By Martin Hutchinson
Source: © 2003 BBC News Online
An experiment in the United States has created a mixed-sex human embryo.
The team involved insists that the creation of the embryo was designed to cure illness, but critics say moral and ethical standards have been breached.
The process they used creates what is known as a “chimaera” – a blend of two embryos, each of which would have a distinct genetic identities.
But any attempt to produce such a baby would provoke a worldwide ethical storm.
In experiments using donated embryos, scientists from the Centers for Human Reproduction in New York and Chicago investigated whether healthy cells from one embryo could be implanted into a second defective embryo.
They found that, in some cases, the introduced cells do proliferate and spread throughout the chimaeric embryo.
Their hope is that having even a small proportion of cells from a healthy embryo might prevent certain genetic diseases from arising.
The “merged” embryos were never intended to develop into children, and were destroyed after a few days.
However, other experts have dismissed the idea as “deeply flawed” – and say research into the issue, even in animals, should not continue.
Any use of chimaeric technology in human reproduction in the UK is illegal.
Dr. Norbert Gliecher, who led the research, told the European Society for Human Reproduction and Embryology annual meeting in Madrid: “It is not ready for clinical application in humans – I don’t want to suggest that.”
“But further exploration in animals is warranted – and who knows where this will take us?”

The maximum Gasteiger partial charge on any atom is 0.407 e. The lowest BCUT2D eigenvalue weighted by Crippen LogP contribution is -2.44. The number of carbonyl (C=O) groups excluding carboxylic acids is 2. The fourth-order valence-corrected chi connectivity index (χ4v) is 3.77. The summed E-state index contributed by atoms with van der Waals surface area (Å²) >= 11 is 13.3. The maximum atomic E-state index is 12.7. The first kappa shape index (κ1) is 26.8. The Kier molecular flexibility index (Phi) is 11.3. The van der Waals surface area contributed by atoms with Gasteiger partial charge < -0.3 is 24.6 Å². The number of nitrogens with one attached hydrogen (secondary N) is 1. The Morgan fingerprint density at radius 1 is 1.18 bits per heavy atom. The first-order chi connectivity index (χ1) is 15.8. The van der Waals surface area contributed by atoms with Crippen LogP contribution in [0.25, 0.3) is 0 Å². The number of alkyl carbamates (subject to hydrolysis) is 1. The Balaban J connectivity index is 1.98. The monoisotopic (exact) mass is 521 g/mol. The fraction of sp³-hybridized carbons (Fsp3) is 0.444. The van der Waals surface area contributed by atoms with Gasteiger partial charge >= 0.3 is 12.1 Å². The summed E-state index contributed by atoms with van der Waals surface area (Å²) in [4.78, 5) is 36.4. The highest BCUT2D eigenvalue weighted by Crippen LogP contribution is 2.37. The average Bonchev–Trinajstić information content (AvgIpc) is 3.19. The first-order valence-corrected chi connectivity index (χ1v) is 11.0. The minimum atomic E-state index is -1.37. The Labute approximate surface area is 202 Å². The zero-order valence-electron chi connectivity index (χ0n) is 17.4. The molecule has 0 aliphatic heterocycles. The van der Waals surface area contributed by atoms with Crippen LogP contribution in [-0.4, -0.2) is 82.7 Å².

The potential for cells from two different embryos to fuse and become one “combination” individual is well known in nature – there have been examples where this has happened in early pregnancy in humans, with no apparent ill-effects on the resulting baby.
The theory behind Gliecher’s work is that some studies have suggested that in certain diseases caused by a single genetic defect, having even as few as 15% of the body’s cells free from the defect might be enough to stop the development of the disease.
He said his experiment showed that just a couple of cells injected into the embryo produced an embryo with, in many cases, an even distribution of cells carrying these new genes.
He deliberately injected a male cell into a female embryo – which created an “intersex” embryo, but allowed him to use chemical tests to check the process of the chromosome unique to male cells.
Gleicher said that a couple having embryos screened for a single-gene disease such as Severe Combined Immunodeficiency Disorder (SCID) might end up with two embryos, one of which had the disease and one which did not.
In this instance, he said, it might be possible to take cells from the “good” embryo and put them into the defective one, producing two viable embryos, whereas previously, the defective one would have to be discarded.
However, his experiment was roundly attacked by senior scientists at the conference.
Professor Alan Trounson, a pioneer of IVF in Australia, told BBC News Online: “I really can’t see the logic of what he is trying to do – it seems completely flawed to me.”
He said that it would be impossible to test whether the correct versions of the genes had been incorporated widely into the embryo before a decision had to be made whether to transfer it back into the woman.
He said that the health risks of producing a chimaeric individual were still uncertain.
“Unless you can be certain you are doing some good, you should not be doing something that could cause harm.”
He said that the US team should not even attempt to continue their experiments in animals.
Professor Lyn Fraser, a past president of the society, told the BBC that she shared the disquiet over the technique.
She said: “I don’t see how it can be used to treat single gene disorders. It’s hard to accept what they have done at all.”